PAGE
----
With a grin that invites, a hairstyle that empowers and a verbiage that radiates experience, Frances-Anne Solomon has a peaceful air about her that’s hard to ignore. There’s a sense of pride that envelopes when she speaks about her Caribbean roots and the privilege she’s had in witnessing the CaribbeanTales International Film Festival (CTFF) reach its ninth year.

“When I started the festival there wasn’t a platform for Caribbean films and there wasn’t even a brand,” says Solomon, the founder of the CTFF. “They said, ‘why are you starting a Caribbean film festival?’ someone actually said to me, ‘it’s like a subgroup of a subgroup.’ I suppose they thought the main group was white, the subgroup was diverse. I don’t know what they were thinking.”

Her calm demeanor often shifts when she remembers these growing pains; they are moments that serve as a reminder in why creating a film festival that embodies the Caribbean culture is such a necessity.

“There was no appreciation of a brand, there was no sense of a brand,” says Solomon. “People say, ‘Oh I’m going to see an English film,’ there’s a sense of that. I’m going to see an Indian movie, but what’s a Caribbean film? Some people say I want to see something good assuming that we wouldn’t be making good movies. That was a huge obstacle to overcome, the fact that we didn’t have an audience.”

At an event set up to inform the media about the upcoming CaribbeanTales International Film Festival, the West Indian accents and personalities that personified much of the affair were aplenty. The venue itself seemed comparatively uniform with its government surroundings. While the Trinidadian Consulate of Toronto seemed fitting in name, it did little to match the West Indian irie’ness that already set a tone through its guests. Despite it all, it was made clear that Solomon in fact has reached her audience over the years.

It’s a movement that has been partly strengthened due to a consistent effort by CaribbeanTales to always strive to expand. This occurs through ongoing programs that expose audiences to uniquely Caribbean stories. Examples include a four-day market incubator program for new filmmakers, along with mentoring sessions meant to intermingle emerging artists with those in the know on a yearly basis. Another includes the forming of relationships such as the festival’s link with the Scotiabank Toronto Kiddie Carnival in providing more carnival-themed films. Forming liaisons with other festivals such as the Toronto International Film Festival has also played a key role. This is something Malinda Francis will be taking over as the new CTFF director, as she’ll focus on further building community partnerships to widen the scope of the festival throughout Toronto.

“I had thought I would not see this in my lifetime,” says Christopher Pinheiro, programming committee member and filmmaker. “I never thought I would see a burgeoning film industry in Trinidad and Tobago with a festival that’s becoming more and more well known and participated in. To see amazing stories being put on film coming out of young, middle aged and old filmmakers.”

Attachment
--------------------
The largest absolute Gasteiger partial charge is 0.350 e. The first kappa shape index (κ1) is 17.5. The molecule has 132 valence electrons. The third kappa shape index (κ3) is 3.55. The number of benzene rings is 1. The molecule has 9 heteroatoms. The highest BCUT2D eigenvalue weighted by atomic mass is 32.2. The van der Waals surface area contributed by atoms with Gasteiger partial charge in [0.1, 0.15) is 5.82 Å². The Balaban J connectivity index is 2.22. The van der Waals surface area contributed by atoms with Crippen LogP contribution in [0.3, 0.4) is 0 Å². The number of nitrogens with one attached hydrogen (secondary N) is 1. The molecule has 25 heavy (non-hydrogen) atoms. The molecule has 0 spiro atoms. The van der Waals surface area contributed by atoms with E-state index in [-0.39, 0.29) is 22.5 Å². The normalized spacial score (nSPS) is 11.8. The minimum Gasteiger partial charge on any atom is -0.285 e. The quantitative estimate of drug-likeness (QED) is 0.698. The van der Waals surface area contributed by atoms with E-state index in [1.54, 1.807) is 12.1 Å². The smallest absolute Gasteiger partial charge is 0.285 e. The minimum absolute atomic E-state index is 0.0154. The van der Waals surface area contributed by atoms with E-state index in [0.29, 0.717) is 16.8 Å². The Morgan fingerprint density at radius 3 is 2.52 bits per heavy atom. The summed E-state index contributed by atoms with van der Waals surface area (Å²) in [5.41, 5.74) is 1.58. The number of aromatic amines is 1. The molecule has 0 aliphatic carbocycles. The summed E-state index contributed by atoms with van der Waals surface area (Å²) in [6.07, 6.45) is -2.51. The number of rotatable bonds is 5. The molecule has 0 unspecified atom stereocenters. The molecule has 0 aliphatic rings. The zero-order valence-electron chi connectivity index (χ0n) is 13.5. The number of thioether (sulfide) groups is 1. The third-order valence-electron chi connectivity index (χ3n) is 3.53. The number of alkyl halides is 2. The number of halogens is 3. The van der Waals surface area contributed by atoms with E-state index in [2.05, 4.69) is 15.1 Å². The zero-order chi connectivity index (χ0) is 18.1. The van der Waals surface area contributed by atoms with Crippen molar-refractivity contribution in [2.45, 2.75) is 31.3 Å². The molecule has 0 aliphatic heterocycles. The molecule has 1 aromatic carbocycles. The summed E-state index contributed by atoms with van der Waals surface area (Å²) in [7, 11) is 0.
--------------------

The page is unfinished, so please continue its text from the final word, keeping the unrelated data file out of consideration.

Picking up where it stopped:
Pinheiro has a jolly nature to him when he speaks about film in general, passionately going from one topic to another, while comically managing to provide his input on The Godfather 3. It’s easy to understand why he was chosen as a committee member.

“I’m really happy to hitch my wagon to her star as it were because of the vision. She’s put herself out there not only to start a festival where people could come and bring films, but also amazingly, to start distribution. Because it’s all well and good to get the film made, but then what do you do with it?”

The main goal has always been to provide a greater sense of awareness towards Caribbean film. It’s a shift that could plainly be seen in the young faces that dawned the red, white and black colours of Trinidad and Tobago, students who newly arrived from Solomon’s former school. The students stood amongst a mix of older to middle aged faces representing a varying of shades in respect to cultures. Everyone served as an appreciative audience that was uniquely Caribbean.

As the CTFF approaches its official commencement on September 3, media guests were reminded of a purpose that goes beyond simple recognition.

“The stories from the Caribbean Diaspora don’t exist much in the way how the world sees it,” says Nicole Brooks, incubator co-manager for the CTFF. “When they do see it they say, ‘Wow, you guys see the world in this way?’ Even stories of slavery being told by ourselves come from a different vantage point that people haven’t seen before, and that’s what is important.”

Festival screenings run from September 8, 10, 12 and 13 at The Royal Cinema, (608 College Street) in Toronto. The films will screen Monday, Wednesday and Friday at 6:30 p.m. and 9 p.m. and Saturday at 3:30 p.m., 6:30 p.m. and 9:30 p.m. For more information visit www.caribbeantales-events.com.

Words By. Noel Ransome + Photos By. Iris Gill

Noel Ransome is a freelance culture and entertainment journalist. As a former full-time writer for VICE and Associate Editor of Urbanology, he’s covered everything from getting Joel Schumacher to apologize for Batman and Robin, to the dissection of various societal and racial concerns. If there’s a conversation to be had, he wants to start it.

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